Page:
QJ Motor developing 125cc-equivalent electric sports bike

QJ Motor developing 125cc-equivalent electric sports bike

An electric sports bike is in development by the Chinese manufacturer, QJ Motor. 

The bike, called the 7000 D, according to Motorrad, will be a 125cc-equivalent, and have a power output of around 11kW, or 14.8 horsepower.

QJ have taken the aesthetic cues from its previous combustion sports bikes, such as the SRK600RR, but giving it the grey paint job that has apparently come to symbolise electric sports bikes since the Lightning LS-18. Like the LS-18, the grey is paired with blue, although the 7000 D is definitely not aimed at breaking any outright electric two-wheeler speed records.

Motorrad says that the false tank should be able to fit a full-face helmet, and that, unusually for an electric, the bike has a transmission with a manual clutch and shift lever. This is not a totally unique concept from QJ, though, as Kawasaki’s Endeavour project also features such a transmission. 

Technically speaking, there are few details at the moment, but Motorrad speculates at a range of around 100km (62 miles) and a top speed of around 120kph (75mph). It is also currently unclear whether the 7000 D will feature CBS or ABS. QJ is more familiar with CBS, but the most recent images of the bike suggest ABS will be the preferred choice.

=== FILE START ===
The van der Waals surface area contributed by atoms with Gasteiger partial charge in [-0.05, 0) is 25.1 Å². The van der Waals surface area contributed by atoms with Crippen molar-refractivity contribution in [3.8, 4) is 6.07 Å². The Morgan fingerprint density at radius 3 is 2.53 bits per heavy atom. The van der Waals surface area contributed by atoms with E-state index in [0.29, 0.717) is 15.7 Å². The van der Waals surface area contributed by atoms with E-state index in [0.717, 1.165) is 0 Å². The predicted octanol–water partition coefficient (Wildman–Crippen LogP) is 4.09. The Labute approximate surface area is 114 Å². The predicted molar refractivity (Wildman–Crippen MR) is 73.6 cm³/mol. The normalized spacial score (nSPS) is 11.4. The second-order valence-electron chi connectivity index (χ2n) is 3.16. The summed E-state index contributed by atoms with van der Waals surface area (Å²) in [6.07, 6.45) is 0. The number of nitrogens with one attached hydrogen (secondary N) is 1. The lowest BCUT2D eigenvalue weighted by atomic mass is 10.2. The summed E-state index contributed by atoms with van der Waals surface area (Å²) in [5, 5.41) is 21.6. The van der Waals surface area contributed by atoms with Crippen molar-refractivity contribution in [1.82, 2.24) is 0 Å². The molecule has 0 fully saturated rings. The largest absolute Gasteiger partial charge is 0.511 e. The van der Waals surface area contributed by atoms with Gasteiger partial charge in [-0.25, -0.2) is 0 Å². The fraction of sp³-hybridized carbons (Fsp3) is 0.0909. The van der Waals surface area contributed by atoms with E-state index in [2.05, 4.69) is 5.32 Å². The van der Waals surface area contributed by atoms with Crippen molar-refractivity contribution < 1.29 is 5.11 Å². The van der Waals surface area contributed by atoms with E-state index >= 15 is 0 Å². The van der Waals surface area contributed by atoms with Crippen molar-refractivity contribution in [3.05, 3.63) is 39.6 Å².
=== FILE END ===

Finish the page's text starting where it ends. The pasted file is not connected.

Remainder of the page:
The question of whether the 7000 D will come to Europe can be perhaps answered by the sales of small capacity sports bikes in Europe, which is not the strongest market for manufacturers who do not compete at World Championship level on the closed circuits. For an electric, things might be different, and perhaps QJ wants to try their luck with the 7000 D in Europe. However, as Motorrad notes, the landscape of the market could lead to a naked version of the 7000 D aimed at Europe. 

But, of course, we are still awaiting confirmation of many details from QJ on the 7000 D in its faired form, and perhaps once those details are published we will find out the European ambitions for QJ with the 7000 D.

Images courtesy of Motorrad.

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